Despite everyone saying for so so long that there is value here, no one seems to be recognizing it and the share price is actually going down. There appears no imminent way of it being recognized. I see a time pretty soon, when some just say ‘we can do better elsewhere’ and move on., avoiding the risk of ongoing losses, which seem very possible.
Clearly we’ve been let down by hopeless hopeless self serving management, as everyone says and what appear to be a pathetic board – even worse than the last one, if that’s possible.
I wonder whether wooley has resigned because he’s just had enough? Why would he want to bid again? Money seems to being frittered away, Sabah is a bad partner in our biggest asset and our main properties keep being valued down and dont seem worth much anymore, especially with such bad management….
I did a google search on wooley – he seems to have plenty of money, some very rich friends and partners and is clearly not in need of opportunities. I reckon if he loses interest and starts dumping shares it means we’re in trouble.
Thoughts? Steve J, I’m sure you’ve got a clever plan, which no one would expect you tell us, but is there any reason you’ve been so quiet lately on this?
Steve J surely you have some thoughts after todays announcement?
There usually are time prohibitions following bids but not clear here – 6 months is what comes to mind but there are regional differences.
Value can take a long time to align with price – I assumed that everyone left in RCU knows that so it is surprising to read that “Katina”. The hopeless self serving management is part of the reason the gap to NTA exists. There is a great Keynsian quote about this but I would destroy it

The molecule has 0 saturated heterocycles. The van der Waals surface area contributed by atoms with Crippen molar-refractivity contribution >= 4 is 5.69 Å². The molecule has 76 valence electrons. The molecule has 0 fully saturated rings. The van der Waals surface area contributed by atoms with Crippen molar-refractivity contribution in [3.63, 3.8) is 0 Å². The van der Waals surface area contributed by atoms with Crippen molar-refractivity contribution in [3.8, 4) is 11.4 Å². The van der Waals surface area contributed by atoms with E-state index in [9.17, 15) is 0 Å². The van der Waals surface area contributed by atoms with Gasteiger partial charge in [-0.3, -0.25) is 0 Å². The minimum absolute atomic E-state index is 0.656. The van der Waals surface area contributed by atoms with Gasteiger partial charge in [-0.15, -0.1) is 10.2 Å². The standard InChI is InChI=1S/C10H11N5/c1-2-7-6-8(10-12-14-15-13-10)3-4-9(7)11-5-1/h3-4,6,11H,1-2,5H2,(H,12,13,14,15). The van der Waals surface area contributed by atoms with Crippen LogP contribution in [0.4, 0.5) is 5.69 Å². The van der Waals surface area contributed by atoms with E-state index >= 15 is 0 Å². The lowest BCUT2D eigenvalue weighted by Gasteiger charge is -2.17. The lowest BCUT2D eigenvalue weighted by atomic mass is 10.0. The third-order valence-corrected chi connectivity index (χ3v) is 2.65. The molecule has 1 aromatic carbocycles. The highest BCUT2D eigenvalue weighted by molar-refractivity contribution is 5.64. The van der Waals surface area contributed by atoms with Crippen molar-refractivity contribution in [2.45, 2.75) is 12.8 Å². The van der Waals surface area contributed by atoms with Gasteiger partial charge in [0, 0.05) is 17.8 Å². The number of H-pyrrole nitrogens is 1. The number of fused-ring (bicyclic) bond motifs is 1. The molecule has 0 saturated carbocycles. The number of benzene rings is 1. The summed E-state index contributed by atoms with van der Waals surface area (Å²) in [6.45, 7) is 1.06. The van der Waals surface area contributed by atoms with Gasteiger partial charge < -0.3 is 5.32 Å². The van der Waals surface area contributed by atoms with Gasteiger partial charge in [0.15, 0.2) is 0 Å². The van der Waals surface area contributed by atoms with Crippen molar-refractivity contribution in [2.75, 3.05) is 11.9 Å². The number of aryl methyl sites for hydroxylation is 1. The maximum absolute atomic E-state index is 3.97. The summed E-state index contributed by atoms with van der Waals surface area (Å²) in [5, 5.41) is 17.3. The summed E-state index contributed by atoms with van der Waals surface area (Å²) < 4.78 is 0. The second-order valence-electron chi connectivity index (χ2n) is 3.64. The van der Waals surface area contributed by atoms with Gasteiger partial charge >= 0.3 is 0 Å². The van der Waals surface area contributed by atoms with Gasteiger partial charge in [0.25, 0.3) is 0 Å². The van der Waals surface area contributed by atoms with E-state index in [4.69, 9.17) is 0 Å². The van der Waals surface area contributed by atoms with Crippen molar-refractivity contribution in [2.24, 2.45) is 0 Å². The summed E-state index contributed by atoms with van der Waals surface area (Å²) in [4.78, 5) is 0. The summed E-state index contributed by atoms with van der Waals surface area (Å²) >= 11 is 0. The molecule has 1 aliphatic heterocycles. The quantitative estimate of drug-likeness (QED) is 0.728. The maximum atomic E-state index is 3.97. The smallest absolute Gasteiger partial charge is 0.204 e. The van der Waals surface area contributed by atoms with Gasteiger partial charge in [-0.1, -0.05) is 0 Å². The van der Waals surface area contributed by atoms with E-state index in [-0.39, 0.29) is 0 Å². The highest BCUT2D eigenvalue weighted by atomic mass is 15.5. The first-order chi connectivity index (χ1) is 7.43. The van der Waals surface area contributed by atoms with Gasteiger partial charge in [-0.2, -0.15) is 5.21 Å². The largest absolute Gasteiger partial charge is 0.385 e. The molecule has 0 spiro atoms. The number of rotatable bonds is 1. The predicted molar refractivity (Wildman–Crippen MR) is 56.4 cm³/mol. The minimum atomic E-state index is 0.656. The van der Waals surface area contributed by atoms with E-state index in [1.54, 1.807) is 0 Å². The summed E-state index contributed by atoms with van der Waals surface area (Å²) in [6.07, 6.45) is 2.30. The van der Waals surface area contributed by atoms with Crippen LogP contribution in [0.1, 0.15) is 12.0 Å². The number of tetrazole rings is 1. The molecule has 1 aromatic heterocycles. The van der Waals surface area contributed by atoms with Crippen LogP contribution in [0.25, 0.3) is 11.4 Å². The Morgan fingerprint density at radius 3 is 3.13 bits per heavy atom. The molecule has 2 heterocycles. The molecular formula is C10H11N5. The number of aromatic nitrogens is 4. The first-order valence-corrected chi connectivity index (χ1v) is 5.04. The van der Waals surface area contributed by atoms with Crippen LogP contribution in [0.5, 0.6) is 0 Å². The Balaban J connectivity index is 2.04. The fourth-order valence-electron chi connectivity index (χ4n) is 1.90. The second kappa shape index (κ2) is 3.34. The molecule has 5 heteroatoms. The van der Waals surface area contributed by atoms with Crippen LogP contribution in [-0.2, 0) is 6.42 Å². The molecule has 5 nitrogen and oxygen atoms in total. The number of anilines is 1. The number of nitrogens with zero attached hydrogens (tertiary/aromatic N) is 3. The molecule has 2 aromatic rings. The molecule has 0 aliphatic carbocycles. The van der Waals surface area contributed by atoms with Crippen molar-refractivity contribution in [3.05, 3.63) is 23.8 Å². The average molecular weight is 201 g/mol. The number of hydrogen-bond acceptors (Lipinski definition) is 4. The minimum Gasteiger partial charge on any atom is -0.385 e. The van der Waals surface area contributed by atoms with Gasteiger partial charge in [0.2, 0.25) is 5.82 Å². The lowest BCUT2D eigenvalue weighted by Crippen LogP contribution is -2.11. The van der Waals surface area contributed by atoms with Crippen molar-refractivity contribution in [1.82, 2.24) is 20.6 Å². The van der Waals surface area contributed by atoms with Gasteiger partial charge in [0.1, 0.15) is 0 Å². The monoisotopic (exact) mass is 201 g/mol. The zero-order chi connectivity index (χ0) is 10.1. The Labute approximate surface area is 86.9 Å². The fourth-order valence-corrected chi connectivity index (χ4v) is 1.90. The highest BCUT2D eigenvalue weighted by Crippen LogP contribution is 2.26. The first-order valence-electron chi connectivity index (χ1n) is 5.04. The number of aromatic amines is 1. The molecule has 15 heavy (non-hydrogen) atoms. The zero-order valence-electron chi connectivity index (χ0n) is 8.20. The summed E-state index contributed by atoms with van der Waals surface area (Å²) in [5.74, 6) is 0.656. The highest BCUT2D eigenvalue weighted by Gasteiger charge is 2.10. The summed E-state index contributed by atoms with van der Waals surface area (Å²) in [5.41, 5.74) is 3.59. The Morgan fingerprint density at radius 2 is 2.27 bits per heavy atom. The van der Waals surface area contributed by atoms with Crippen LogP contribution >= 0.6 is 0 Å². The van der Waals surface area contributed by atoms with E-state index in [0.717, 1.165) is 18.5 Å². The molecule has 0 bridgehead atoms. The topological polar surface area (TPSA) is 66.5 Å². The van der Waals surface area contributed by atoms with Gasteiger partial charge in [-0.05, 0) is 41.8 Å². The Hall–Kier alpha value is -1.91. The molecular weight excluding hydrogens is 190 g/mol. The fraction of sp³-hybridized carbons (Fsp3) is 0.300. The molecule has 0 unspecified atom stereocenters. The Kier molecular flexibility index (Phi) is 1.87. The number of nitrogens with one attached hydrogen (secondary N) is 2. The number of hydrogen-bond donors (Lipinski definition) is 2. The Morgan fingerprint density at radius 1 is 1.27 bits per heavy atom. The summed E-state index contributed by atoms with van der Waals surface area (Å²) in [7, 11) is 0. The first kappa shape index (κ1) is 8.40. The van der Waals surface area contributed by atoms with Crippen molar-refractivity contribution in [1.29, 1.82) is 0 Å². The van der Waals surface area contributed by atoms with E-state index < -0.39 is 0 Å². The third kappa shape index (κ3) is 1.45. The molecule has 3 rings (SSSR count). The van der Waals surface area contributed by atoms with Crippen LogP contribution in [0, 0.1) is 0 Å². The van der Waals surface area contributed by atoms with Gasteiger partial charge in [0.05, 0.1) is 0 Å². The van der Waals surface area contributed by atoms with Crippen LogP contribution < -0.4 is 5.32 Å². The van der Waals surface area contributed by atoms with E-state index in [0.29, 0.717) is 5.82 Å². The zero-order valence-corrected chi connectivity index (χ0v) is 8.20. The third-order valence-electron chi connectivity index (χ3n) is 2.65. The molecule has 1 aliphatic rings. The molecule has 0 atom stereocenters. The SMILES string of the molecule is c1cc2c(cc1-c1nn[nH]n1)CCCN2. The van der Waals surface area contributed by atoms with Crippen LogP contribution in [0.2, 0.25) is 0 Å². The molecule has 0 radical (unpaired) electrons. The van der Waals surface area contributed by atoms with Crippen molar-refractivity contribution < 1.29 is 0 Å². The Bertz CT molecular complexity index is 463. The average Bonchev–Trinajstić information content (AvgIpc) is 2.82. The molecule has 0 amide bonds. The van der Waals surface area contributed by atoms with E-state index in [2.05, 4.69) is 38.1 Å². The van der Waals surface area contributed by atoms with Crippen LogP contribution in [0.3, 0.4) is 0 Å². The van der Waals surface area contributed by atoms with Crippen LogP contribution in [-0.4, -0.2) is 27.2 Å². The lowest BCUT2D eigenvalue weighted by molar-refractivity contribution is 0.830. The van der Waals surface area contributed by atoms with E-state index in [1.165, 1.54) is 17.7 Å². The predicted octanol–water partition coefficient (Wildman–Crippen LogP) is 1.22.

He will most likely bid again – value persists, especially in light of recent US macro trends. I can’t see him walking away – I wonder if his ego would even let him.
Try to approach this dispassionately. Ignore the recent prices – these are mostly low volume transactions and don’t reflect either NTA or a real “market” price.
The clever thing to do is to sit tight and wait
I think your suspicions are correct re dragging on and patience. At a smaller discount to NTA volume might increase a lot – not sure where exactly.
And now that we are out of a trading halt and Saban’s low ball proposal is being pushed by the Directors? Any thoughts?
This seems like an excellent way to resolve the company’s future, and provide an exit route for unhappy unitholders. It will force Woolley to bid up or exit the company.
Woolley owns 33% and can only add 3% every 6 mths in the absence of another bid. Acorn, Intell Investor and Regal own 37% between them and have stated they intend to accept the wind-up plan. Since the vote will require only a 50%+ outcome in favour, Woolley is unlikely to defeat the proposal even if he buys that extra 3% because the rest of the unitholders (30% of the units) will most likely vote in favour too (or at least those who vote) – I know my 0.5% will be!
That then leaves Woolley to make a bid higher than what’s offered under this wind-up proposal if he wants to defeat it – and that means he’ll have to pay 60c+.
Either way, I think it moves us all a lot closer to an exit from this sorry business. It seems clear to me that the property “valuations” cant be relied upon in this market, and the prospect of an imminent cash realsation of the assets is an excellent outcome even though it is somewhat lower than what we had all believed under the previous “valuations”.
Hi Simon, I posted some thoughts this morning http://www.iifunds.com.au/bristlemouth/biting-bullet-rcu
Perhaps re-post your comment there and I’ll approve it so others can read it.